Back in August, Matt and I joined Josh (with FLG) and Tommy to make the road trip to the International Waterfowl Expo in Arkansas. We had a great time and talked about getting together for a duck hunt sometime during the season. Josh and Tommy live about 2 hours East of us near the Arkansas river. Over the course of the season, our schedules never meshed until 2 weeks ago when I called Josh and found that we were both free on the 21st. We planned to meet up at 5 am on Saturday and hunt an area of trees with standing water that was only about 4 feet deep.
My alarm goes off at 1:50am. This is what we do for fun? I get to Matt's at 3am and we get on the road. We pull up to Josh's office just before 5am and get suited up. We get to the spot and setup with Josh's G&H Decoys that are Texas rigged. The decoys are setup in less than 5 minutes and have the 3 mojos out shortly thereafter. We are all sitting just inside the treeline by about 5-10 yards and in a line 5 yards apart. This should allow us to fully ambush any birds that commit to the spread. 15 minutes before shooting light, shots start ringing out from the fields and water around us. 15 minutes early? Everyone's taken a shot a minutes or 2 prior to the actual shooting time, but a quarter of an hour prior is ridiculous. We wait until shooting light even though a flock of 8 birds came in a few minutes before. We hold ourselves to a higher standard and will set the example rather than follow it.
A few minutes after legal shooting, a couple birds dive bomb into the spread. Being in the woods, looking at the flooded area, with thick woods behind it as well, the area was much darker than shooting over open water like we are used to. The cameras weren't able to be used for probably 30 minutes. With us being set in a line, there is nothing that needs to be said about who takes shots other than "take 'em". It is much easier to pick your shots on birds hunting this way rather than in a blind with other hunters right on your elbows. The number of birds wasn't very high, so we were getting 1 or 2 birds coming in here and there. It was amazing to see them come out of nowhere and drop 100-200 feet straight down as they committed to the decoys. Even if they saw us pull up to shoot, it was too late. They had to stop their descent and fly completely vertically to attempt to bail out. If birds made it half way into the spread, they weren't leaving.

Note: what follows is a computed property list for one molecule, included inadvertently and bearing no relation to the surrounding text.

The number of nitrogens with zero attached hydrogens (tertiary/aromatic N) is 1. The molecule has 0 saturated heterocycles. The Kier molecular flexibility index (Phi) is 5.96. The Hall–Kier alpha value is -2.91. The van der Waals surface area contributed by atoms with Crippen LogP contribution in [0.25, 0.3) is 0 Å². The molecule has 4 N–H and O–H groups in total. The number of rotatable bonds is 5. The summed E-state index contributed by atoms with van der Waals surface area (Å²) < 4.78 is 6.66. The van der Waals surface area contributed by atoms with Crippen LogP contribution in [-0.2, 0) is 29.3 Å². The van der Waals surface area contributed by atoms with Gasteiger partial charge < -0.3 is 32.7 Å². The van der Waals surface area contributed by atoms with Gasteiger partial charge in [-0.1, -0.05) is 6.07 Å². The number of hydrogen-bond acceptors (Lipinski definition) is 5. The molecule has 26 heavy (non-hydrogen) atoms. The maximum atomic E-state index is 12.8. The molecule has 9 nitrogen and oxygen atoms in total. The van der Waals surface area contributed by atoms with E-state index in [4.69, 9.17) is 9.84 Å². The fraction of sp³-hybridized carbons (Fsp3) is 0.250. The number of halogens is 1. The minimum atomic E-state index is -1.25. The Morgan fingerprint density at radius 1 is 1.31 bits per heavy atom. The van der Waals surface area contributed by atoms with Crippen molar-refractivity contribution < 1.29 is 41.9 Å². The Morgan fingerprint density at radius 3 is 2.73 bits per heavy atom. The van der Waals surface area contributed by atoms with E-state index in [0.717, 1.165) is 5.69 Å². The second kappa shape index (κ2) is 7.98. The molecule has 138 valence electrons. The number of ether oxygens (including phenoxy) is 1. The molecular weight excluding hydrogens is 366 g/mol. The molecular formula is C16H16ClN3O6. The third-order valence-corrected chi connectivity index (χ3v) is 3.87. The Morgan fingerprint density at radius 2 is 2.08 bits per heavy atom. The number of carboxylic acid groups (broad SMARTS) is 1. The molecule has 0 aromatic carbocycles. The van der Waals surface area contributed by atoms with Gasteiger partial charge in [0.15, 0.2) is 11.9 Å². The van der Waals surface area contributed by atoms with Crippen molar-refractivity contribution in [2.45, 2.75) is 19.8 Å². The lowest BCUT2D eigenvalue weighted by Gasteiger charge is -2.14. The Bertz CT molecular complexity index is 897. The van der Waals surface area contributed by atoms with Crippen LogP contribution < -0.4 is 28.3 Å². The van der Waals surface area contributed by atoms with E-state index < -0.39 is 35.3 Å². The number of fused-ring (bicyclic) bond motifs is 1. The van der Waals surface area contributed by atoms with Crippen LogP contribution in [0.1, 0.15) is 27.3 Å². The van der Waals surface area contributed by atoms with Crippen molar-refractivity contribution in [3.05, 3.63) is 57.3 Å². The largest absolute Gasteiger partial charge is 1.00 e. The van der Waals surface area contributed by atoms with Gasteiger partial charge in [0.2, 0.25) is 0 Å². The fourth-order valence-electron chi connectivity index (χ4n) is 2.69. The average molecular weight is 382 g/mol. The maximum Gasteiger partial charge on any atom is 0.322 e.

We had a group of 5 birds start to drop in. 2 break in a little faster than the other 3 and then decide to flare about 25% of the way in. As they start to flare, the words are spoken, "take 'em". 3 guns erupt as the birds exit through the top of the trees. I am following a drake as he flies directly over me. My first shot is off, then I pick a hole through the trees and pull the trigger a second time. He immediately folds and gravity takes over. I yell "I got him" and Matt exclaims he also hit one. Then, splash splash. 2 ducks drop into the water with force. A while later, we have a flock of about 100 birds circle, but we can't get any to break off and into our set. It was fun to watch them circle several times and hear nothing but the whistling of wings. It was almost deafening as they skimmed the tree-tops.
We ended the day with 11 mallards. It was slow with 5 guys there, but the experience was more than worth it in hunting outside of our element. As usual, Tommy's cooking was spot on and it was great to hang out with him, Josh, and Earnie. There was a lot of laughter and gunpowder was burned. Thanks for having us out, Josh. This is what we do for fun.
Bonus video from our day after Christmas hunt: